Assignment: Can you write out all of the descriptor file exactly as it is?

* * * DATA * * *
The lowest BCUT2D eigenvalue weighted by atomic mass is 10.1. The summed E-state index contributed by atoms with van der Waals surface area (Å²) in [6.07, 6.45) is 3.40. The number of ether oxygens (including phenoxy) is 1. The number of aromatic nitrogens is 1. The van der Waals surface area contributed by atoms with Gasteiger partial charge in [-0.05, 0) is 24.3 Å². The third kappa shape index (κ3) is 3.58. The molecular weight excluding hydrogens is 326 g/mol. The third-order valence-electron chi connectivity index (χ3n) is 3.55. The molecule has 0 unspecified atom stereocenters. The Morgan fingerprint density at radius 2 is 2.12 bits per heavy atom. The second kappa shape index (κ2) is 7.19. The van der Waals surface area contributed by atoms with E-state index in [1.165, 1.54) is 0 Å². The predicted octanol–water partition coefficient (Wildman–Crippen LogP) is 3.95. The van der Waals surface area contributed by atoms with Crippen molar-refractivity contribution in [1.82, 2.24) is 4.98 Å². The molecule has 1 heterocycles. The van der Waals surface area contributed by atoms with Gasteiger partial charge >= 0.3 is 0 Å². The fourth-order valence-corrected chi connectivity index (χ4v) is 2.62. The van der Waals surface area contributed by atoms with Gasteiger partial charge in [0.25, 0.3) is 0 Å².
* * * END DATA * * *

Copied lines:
The lowest BCUT2D eigenvalue weighted by atomic mass is 10.1. The summed E-state index contributed by atoms with van der Waals surface area (Å²) in [6.07, 6.45) is 3.40. The number of ether oxygens (including phenoxy) is 1. The number of aromatic nitrogens is 1. The van der Waals surface area contributed by atoms with Gasteiger partial charge in [-0.05, 0) is 24.3 Å². The third kappa shape index (κ3) is 3.58. The molecular weight excluding hydrogens is 326 g/mol. The third-order valence-electron chi connectivity index (χ3n) is 3.55. The molecule has 0 unspecified atom stereocenters. The Morgan fingerprint density at radius 2 is 2.12 bits per heavy atom. The second kappa shape index (κ2) is 7.19. The van der Waals surface area contributed by atoms with E-state index in [1.165, 1.54) is 0 Å². The predicted octanol–water partition coefficient (Wildman–Crippen LogP) is 3.95. The van der Waals surface area contributed by atoms with Crippen molar-refractivity contribution in [1.82, 2.24) is 4.98 Å². The molecule has 1 heterocycles. The van der Waals surface area contributed by atoms with Gasteiger partial charge >= 0.3 is 0 Å². The fourth-order valence-corrected chi connectivity index (χ4v) is 2.62. The van der Waals surface area contributed by atoms with Gasteiger partial charge in [0.25, 0.3) is 0 Å².